Aug. 28, 2017

The Economic Link to the Opioid Epidemic

Courtesy of Bloomberg News

Christopher Ruhm, Batten Professor of Public Policy and Economics and a national expert on the widespread opioid epidemic, is interviewed about the economic link to the epidemic in this two-minute video.

He speaks with Bloomberg’s Joe Weisenthal, Abigail Doolittle and Julie Hyman.

Click on this program title, “What’d You Miss?”, or on the image above, to see the interview.


Ruhm’s research on the opioid crisis has drawn national attentionUVA Today a year ago interviewed Ruhm about his work that challenged the reported death rates then being accepted. The entire interview is here.

In his recent paper for the American Journal of Preventive Medicine, Geographic Variation in Opioid and Heroin Involved Drug Poisoning Mortality Rates, Ruhm used statistical analysis to offer more accurate estimates of drug-related deaths on a state-by-state basis. He analyzed drug fatality rates for 2014, as well as trends between 2008 and 2014.

By accounting for those drug-related deaths where no specific drug was identified on the death certificate and adding them to existing death-certificate data where specific drug causes were reported, Ruhm offers corrected opioid- and heroin-involved mortality rates. 

These corrected rates suggest that reported opioid and heroin mortality rates were off by 22 to 24 percent nationally, but with large variation in the errors across states.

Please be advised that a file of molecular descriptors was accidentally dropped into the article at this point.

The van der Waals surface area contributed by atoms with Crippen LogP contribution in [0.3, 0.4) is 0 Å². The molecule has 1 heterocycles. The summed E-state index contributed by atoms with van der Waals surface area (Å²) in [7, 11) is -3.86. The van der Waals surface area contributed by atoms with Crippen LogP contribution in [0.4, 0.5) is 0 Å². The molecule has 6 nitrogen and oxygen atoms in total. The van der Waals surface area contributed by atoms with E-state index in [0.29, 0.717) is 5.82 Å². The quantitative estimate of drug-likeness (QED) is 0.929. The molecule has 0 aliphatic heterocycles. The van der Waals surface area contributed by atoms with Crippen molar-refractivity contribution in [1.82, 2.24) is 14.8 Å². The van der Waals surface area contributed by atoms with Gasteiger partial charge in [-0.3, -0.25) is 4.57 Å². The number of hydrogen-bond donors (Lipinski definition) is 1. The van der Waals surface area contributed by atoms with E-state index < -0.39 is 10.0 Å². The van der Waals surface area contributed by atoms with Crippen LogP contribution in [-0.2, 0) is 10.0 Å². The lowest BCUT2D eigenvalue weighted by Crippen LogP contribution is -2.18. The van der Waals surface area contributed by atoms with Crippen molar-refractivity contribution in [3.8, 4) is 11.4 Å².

For example, without corrections, opioid and heroin mortality rates were considerably understated in Pennsylvania, Indiana, Louisiana and Alabama, but barely at all in Rhode Island, Connecticut and Vermont. When it came to heroin deaths, the rates were seriously understated in Pennsylvania, Louisiana, Indiana and New Jersey but identified well in 14 states. 

On the other hand, changes in opioid death rates, between 2008 and 2014, were considerably understated in Pennsylvania, Indiana, New Jersey and Arizona, but heavily overestimated in South Carolina, New Mexico, Ohio, Connecticut, Florida and Kentucky. Changes over time in heroin deaths were understated in most states with some of the largest underestimates occurring in Pennsylvania, Indiana, New Jersey, Louisiana and Alabama.

“There’s been a lot of discussion about certain areas having particularly high levels of risk, and what I find is that those levels aren’t necessarily incorrect when based on death certificate reports,” Ruhm said, “but this gives us a much clearer geographic picture of the epidemic’s spread.”

In This Article

Professor of Public Policy and Economics
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Garrett 101